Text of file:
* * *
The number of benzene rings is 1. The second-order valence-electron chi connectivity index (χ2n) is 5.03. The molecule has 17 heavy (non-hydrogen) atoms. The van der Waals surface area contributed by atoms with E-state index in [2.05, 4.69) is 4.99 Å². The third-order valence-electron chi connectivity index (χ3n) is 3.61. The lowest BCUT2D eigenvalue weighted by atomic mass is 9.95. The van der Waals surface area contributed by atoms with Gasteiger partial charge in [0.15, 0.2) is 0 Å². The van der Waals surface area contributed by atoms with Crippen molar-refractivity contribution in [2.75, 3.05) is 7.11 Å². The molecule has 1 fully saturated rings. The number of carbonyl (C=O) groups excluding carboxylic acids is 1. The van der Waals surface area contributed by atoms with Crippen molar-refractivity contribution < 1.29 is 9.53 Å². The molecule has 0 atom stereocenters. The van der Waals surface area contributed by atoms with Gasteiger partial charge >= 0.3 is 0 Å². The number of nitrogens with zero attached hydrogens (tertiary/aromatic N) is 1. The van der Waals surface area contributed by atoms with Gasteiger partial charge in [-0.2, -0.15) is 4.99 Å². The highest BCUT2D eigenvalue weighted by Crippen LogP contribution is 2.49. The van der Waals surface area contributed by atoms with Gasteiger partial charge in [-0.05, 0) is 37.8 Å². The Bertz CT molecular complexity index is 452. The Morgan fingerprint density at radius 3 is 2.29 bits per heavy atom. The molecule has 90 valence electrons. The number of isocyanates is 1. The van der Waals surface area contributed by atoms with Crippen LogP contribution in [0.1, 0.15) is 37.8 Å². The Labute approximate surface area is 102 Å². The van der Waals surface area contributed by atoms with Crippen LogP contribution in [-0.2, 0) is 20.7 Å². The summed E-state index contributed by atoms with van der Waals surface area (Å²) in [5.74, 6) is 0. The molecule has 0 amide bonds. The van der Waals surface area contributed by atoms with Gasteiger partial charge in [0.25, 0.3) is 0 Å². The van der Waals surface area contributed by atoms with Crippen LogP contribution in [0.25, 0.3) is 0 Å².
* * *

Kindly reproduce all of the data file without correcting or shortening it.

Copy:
The number of benzene rings is 1. The second-order valence-electron chi connectivity index (χ2n) is 5.03. The molecule has 17 heavy (non-hydrogen) atoms. The van der Waals surface area contributed by atoms with E-state index in [2.05, 4.69) is 4.99 Å². The third-order valence-electron chi connectivity index (χ3n) is 3.61. The lowest BCUT2D eigenvalue weighted by atomic mass is 9.95. The van der Waals surface area contributed by atoms with Gasteiger partial charge in [0.15, 0.2) is 0 Å². The van der Waals surface area contributed by atoms with Crippen molar-refractivity contribution in [2.75, 3.05) is 7.11 Å². The molecule has 1 fully saturated rings. The number of carbonyl (C=O) groups excluding carboxylic acids is 1. The van der Waals surface area contributed by atoms with Crippen molar-refractivity contribution < 1.29 is 9.53 Å². The molecule has 0 atom stereocenters. The van der Waals surface area contributed by atoms with Gasteiger partial charge >= 0.3 is 0 Å². The number of nitrogens with zero attached hydrogens (tertiary/aromatic N) is 1. The van der Waals surface area contributed by atoms with Gasteiger partial charge in [-0.2, -0.15) is 4.99 Å². The highest BCUT2D eigenvalue weighted by Crippen LogP contribution is 2.49. The van der Waals surface area contributed by atoms with Gasteiger partial charge in [-0.05, 0) is 37.8 Å². The Bertz CT molecular complexity index is 452. The Morgan fingerprint density at radius 3 is 2.29 bits per heavy atom. The molecule has 90 valence electrons. The number of isocyanates is 1. The van der Waals surface area contributed by atoms with Crippen LogP contribution in [0.1, 0.15) is 37.8 Å². The Labute approximate surface area is 102 Å². The van der Waals surface area contributed by atoms with Crippen LogP contribution in [-0.2, 0) is 20.7 Å². The summed E-state index contributed by atoms with van der Waals surface area (Å²) in [5.74, 6) is 0. The molecule has 0 amide bonds. The van der Waals surface area contributed by atoms with Gasteiger partial charge in [0.25, 0.3) is 0 Å². The van der Waals surface area contributed by atoms with Crippen LogP contribution in [0.25, 0.3) is 0 Å².